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    Author(s): Sean B. Reilly; Andrew D Gottsho; Justin M. Garwood; Bryan Jennings
    Date: 2010
    Source: Herpetological Conservation and Biology 5(3):395–402
    Publication Series: Scientific Journal (JRNL)
    PDF: Download Publication  (774.1 KB)


    Given the current global amphibian decline, it is crucial to obtain accurate and current information regarding species distributions. Secretive amphibians such as plethodontid salamanders can be difficult to detect in many cases, especially in remote, high elevation areas. We used molecular phylogenetic analyses to identify three partially digested salamanders palped from the stomachs of three Common Garter Snakes (Thamnophis sirtalis) from the Klamath Mountains in northern California. Our results conclusively show that the salamanders were all individuals of Ensatina eschscholtzii oregonensis, revealing a substantial vertical range extension for this sub-species, and documenting the first terrestrial breeding salamander living in the sub-alpine zone of the Klamath Mountains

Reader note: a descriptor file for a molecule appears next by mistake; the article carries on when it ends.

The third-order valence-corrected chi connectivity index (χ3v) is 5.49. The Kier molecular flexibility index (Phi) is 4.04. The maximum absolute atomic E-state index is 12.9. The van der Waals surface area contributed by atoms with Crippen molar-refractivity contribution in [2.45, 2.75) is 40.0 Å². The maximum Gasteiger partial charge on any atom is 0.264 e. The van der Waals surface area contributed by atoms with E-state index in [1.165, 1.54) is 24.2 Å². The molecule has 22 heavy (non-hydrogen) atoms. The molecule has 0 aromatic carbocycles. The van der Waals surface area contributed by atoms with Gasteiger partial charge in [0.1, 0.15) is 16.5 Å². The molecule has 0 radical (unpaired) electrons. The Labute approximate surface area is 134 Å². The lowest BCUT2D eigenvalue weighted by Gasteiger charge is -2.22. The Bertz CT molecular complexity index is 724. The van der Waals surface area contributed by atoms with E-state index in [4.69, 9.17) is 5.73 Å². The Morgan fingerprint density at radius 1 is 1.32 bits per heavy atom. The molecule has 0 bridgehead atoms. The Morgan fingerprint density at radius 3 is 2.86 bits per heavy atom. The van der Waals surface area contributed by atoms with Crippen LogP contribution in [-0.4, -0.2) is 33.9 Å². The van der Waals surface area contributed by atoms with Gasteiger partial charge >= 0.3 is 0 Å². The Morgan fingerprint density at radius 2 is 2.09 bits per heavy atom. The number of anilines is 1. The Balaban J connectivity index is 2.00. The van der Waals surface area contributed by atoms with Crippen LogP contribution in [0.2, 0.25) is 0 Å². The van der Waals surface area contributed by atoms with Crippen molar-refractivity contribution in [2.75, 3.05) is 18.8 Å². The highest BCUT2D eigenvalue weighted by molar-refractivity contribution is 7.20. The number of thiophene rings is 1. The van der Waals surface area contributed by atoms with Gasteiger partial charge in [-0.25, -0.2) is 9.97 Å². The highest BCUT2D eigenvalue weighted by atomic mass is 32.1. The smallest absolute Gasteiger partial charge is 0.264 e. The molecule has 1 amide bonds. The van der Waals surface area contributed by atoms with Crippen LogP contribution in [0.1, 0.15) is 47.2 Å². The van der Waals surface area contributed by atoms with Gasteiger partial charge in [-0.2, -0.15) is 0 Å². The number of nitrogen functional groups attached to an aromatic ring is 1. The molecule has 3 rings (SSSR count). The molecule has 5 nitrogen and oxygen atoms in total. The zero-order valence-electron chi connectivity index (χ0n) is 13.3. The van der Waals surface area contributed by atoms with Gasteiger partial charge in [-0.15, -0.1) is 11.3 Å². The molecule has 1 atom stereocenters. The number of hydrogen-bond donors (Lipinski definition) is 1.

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    Reilly, Sean B.; Gottsho, Andrew D; Garwood, Justin M.; Jennings, Bryan. 2010. Phylogenetic analysis of Common Garter Snake (Thamnophis sirtalis) stomach contents detects cryptic range of a secretive salamander (Ensatina eschscholtzii oregonensis) Herpetological Conservation and Biology 5(3):395–402


    Common Garter Snake, distribution, Ensatina, Ensatina eschscholtzii, Klamath Mountains, mitochondrial DNA, Thamnophis sirtalis

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